Guitarist Craig McMullen has played alongside Aretha Franklin, Donald Byrd, and most famously, soul legend Curtis Mayfield, including a stint in the early ’70s that landed McMullen on the iconic funk soundtrack to the 1972 film “Super Fly.”
Originally from Columbus, Ohio, McMullen’s father introduced him to the music of jazz greats like John Coltrane and Kenny Burrell as a child. He spent his childhood summers in Detroit, where, at age 7, his uncle Jesse Willis taught him to play the guitar. When McMullen turned 8, his parents paid for guitar lessons at the Downtown Lazarus department store, and by the time he entered East High School, McMullen and his classmates were winning jazz orchestra competitions at the state level.
After graduating, McMullen and two of his friends went to Massachusetts to attend the prestigious Berklee School of Music, but eventually left the school after a year and returned to Columbus. In the late 1960s, McMullen worked as an electrician while gigging at Mount Vernon Avenue hot spot Club Jamaica and Main Street nightclubs Bottoms Up and Club Utopia. He played with R&B groups like the Royal Esquires and the Enchanted Five, which McMullen described as Columbus’ version of the Temptations.
McMullen’s intro to Curtis Mayfield came courtesy of friend and touring drummer Andre Fischer, who briefly lived in Columbus. (Fischer went on to drum with Chicago funk band Rufus and Chaka Khan) but before that, he played with Mayfield in the Impressions, and when the band needed a guitarist, Fischer knew just who Mayfield should call. McMullen joined the Impressions in January 1970 at age 22 and played on two of Mayfield’s groundbreaking early solo albums, Curtis Live! and Roots.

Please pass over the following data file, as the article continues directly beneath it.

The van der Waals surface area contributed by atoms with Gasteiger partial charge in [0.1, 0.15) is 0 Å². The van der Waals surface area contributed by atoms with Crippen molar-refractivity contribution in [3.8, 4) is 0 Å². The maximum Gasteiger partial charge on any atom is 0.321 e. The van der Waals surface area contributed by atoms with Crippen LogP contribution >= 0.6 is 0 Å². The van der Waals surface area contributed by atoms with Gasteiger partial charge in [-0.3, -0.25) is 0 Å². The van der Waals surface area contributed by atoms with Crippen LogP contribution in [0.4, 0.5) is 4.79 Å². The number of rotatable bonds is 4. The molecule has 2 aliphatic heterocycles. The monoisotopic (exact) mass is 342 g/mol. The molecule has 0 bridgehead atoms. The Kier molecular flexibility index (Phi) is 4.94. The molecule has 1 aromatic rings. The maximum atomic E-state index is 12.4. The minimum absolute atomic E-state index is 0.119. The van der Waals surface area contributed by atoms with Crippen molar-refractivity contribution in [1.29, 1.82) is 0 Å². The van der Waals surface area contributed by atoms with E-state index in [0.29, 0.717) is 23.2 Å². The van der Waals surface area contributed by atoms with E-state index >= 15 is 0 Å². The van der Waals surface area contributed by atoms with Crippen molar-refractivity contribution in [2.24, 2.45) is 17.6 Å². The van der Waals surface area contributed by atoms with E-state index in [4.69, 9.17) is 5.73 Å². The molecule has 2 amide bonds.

The Super Fly sessions started with a phone call from Mayfield in 1971. The band recorded “Pusherman” in New York just before filming the “Super Fly” scene that features the musicians miming a performance of the same song in a nightclub. McMullen is onscreen only briefly, but he’s hard to miss in his bright yellow shirt, holding a shiny, red Gibson ES-355 guitar. The band cut the rest of the Super Fly songs at RCA Studios in Chicago, where McMullen remembers Mayfield creating a relaxed atmosphere. At RCA, Mayfield’s band recorded live with a full orchestra, which inspired McMullen. The record’s first single, “Freddie’s Dead (Theme from Superfly),” came out in July 1972, before the full album and the movie, and hit No. 4 on the Billboard Hot 100 chart. The song, which he later performed at the 1973 Grammy Awards, features McMullen’s guitar punctuating the string arrangements with percussive, wah-wah-soaked stabs. By September, the album was certified gold, with half a million units sold.
McMullen played with Mayfield for about three years and went on to record and perform with other notable artists. He played on Donald Byrd’s 1975 jazz-funk album, Places & Spaces, and on multiple records by R&B singer Leroy Hutson. He toured with Aretha Franklin for two years in the late ’70s, performing at the inauguration of Jimmy Carter and playing on the Queen of Soul’s 1977 album, Sweet Passion.
Today, McMullen says Super Fly stands out among his musical experiences. The record’s songs live on via samples in hip-hop tracks by Outkast, Snoop Dogg, the Notorious B.I.G. and others. And TV series like Blackish and Snowfall continue to air episodes featuring Super Fly hits.
Bio courtesy Joel Oliphant via Columbus Monthly.